During July and August we planned for our first pond tour, September’s Alamo Tour de Ponds. The tour involved the SABG as a beneficiary of some of the proceeds. We did make money to share with the Society and we surely learned a lot!

The first major thing that we learned is that your tour needs to follow some major public events. Use those events to promote your pond tour and to sell tickets. At such an event, you have a captive audience walking in front of you – an audience of potential ticket buyers. In our case, there was NO major event before the tour. Without events before our tour, we then sold tickets at most of the local nurseries in the area.

The second important thing we learned is that continuous 100°F + weather keeps people out of the area nurseries. We might love our yards, but such a heat wave can keep even the most ardent gardener indoors where it’s cool. The tour would have to be moved.

The next couple of months we took a well-deserved rest. We ended the year with a spectacular Christmas party at a member's house. We did so well at attracting all those people into that seminar room for Water Gardening Day that we decided to try cramming people into a house. We did very well again. Everybody brought a dish and all had a blast. We were even blessed with Dr. Ikins attending the party.

And there's even more! In addition to making our presence known in the local gardening community, we developed an extensive web site. It serves a two-fold purpose. First, it’s a marketing tool for information about our club. We give information on club events, promotions, pictures, etc. Second, it’s a resource tool on the entire range of water gardening. Its reference section got us listed as a link on one of the most heavily visited garden web sites in south Texas.

Broadcast emails give us another means of communication. Visitors to the web site “subscribe” to the service. We send out emails with information on upcoming club events. In addition, we send general water gardening news to all subscribers.

While web site visitors may request being added to the email list, club members automatically receive all such emails. For more publicity, we always send emails to area radio garden talk show hosts and the home/gardening people at the newspaper.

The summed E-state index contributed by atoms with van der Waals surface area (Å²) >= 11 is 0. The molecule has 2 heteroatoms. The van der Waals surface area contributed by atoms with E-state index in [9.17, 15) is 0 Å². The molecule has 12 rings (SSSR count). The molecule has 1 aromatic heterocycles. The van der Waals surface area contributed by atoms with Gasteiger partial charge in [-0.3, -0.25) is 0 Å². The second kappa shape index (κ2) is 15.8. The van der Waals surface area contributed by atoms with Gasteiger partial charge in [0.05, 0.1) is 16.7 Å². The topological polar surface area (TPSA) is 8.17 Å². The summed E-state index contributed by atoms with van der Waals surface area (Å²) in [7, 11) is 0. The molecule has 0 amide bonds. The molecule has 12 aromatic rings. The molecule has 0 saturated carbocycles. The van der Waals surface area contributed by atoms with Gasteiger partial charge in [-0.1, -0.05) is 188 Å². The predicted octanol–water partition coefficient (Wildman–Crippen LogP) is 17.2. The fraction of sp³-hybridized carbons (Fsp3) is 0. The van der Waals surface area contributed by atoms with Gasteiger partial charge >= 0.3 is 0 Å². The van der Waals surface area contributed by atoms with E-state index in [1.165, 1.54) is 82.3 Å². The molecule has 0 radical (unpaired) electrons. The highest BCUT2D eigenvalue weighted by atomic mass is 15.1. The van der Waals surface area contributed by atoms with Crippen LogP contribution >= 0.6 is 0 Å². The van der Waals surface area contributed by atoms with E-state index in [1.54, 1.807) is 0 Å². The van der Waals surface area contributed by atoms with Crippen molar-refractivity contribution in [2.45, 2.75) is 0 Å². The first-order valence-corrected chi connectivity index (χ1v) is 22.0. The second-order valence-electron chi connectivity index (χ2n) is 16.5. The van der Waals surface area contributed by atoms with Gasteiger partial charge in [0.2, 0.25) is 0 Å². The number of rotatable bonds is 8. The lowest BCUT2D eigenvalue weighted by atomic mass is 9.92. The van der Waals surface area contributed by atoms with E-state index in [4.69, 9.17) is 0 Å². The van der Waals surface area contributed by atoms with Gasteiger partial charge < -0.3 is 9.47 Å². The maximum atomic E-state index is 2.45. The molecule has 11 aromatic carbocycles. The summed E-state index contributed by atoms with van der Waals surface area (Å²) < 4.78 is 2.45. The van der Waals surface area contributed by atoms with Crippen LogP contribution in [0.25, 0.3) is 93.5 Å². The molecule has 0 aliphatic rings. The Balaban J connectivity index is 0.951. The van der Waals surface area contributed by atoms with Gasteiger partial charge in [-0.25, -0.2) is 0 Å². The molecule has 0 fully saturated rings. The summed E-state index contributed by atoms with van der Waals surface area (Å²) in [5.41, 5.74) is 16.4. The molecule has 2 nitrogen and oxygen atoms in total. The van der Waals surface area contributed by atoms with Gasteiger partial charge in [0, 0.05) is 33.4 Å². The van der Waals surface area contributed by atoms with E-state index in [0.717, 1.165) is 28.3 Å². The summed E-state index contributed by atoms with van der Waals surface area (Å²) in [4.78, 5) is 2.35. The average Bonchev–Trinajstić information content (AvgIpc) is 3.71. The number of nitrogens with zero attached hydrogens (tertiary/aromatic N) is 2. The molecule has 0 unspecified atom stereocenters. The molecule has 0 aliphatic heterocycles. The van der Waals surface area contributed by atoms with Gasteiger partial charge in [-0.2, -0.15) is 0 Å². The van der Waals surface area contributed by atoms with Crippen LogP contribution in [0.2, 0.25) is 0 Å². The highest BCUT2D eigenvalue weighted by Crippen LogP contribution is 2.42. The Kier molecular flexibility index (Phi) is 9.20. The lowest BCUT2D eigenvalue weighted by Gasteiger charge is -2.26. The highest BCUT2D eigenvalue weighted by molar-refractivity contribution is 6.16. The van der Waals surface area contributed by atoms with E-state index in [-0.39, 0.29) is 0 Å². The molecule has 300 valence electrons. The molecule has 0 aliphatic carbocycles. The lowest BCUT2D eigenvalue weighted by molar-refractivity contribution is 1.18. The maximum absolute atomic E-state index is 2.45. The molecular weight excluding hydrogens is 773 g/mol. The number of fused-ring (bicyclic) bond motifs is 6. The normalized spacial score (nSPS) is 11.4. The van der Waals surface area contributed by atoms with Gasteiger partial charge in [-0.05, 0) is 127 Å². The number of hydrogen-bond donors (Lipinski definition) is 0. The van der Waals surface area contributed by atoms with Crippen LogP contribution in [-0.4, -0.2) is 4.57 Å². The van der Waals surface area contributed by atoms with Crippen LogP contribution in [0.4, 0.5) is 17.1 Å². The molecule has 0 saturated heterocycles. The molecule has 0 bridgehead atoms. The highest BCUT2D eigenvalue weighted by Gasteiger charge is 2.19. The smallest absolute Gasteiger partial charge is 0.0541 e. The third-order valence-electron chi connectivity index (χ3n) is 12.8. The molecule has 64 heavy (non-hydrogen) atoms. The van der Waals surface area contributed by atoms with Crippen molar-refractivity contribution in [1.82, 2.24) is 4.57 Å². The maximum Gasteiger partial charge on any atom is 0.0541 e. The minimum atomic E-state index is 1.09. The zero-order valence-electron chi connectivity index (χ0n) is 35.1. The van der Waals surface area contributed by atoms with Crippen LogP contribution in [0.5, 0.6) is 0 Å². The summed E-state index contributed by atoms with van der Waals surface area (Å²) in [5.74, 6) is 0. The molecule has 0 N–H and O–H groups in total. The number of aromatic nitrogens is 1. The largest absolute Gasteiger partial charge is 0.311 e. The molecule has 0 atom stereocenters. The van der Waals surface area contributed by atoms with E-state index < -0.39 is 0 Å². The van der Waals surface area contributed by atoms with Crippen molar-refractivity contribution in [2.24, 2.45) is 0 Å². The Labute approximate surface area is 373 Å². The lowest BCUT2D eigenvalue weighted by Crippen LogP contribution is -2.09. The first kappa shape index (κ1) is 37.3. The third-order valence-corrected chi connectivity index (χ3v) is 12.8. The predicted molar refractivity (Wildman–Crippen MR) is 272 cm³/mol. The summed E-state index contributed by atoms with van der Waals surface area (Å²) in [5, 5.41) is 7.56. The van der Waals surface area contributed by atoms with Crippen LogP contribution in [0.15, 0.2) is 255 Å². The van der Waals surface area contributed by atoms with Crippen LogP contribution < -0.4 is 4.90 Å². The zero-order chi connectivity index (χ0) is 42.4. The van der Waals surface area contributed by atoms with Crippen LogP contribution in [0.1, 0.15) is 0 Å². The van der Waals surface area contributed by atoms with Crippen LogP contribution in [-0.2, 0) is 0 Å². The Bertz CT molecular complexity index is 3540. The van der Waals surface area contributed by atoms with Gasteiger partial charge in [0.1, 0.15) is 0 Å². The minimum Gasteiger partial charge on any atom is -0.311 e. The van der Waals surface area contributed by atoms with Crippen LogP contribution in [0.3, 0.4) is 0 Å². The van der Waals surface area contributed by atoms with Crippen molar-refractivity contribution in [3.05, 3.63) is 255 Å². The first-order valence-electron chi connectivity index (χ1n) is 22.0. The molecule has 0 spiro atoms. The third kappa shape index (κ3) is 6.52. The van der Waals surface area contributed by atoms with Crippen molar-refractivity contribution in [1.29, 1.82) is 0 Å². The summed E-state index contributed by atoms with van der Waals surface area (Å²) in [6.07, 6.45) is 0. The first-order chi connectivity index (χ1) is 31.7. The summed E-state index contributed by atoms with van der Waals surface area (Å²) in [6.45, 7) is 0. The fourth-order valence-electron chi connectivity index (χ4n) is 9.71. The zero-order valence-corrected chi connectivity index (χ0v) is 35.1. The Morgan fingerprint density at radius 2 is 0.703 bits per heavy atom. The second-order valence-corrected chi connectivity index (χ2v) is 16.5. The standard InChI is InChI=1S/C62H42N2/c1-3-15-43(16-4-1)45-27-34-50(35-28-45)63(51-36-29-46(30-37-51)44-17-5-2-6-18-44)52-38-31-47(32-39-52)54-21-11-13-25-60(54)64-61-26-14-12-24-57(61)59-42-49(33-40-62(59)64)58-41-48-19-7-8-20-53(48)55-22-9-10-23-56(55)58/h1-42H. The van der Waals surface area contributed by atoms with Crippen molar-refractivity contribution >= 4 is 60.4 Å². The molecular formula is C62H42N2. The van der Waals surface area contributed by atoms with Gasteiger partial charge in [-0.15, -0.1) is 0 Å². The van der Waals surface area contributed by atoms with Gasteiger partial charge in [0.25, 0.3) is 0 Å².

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Click HERE to view all - 170K


Promotional Material *

“You can build the world’s best mousetrap, but if you don’t do a good job marketing it, the world will not beat a path to your door.” As a business major I heard this phrase in more than one classroom. We wanted to build the best water garden club. We had to do the right marketing so that water gardeners would beat a path to our club.

Our membership brochure is available at area water garden stores and at every function we attended. I advise giving the brochure to everybody who inquires about the club. Our membership brochure is available at area water garden stores and I like to see it at every function we attend. (Click HERE to view our complete membership brochure - 170K.)

Some of us keep a supply of brochures in our cars because you never know when you might come across a potential member. In fact, I suggest taking a few whenever you visit Home Depot. If you see somebody near their pond supplies, give that person a quick introduction to the club!

We also produced two sizes of our annual calendar of activities. One measures 8 ½” x 11” for use as a handout at events and for promotional mailings. While the first year’s calendar file is lost, click HERE to view a PDF file of our second year’s calendar. The second one measures 13” x 19” and makes a great a wall poster. To make a poster like this I use a HP 5200 printer that prints from post card size up to 13” x 19”. It’s a great printer to have for promoting your club’s events.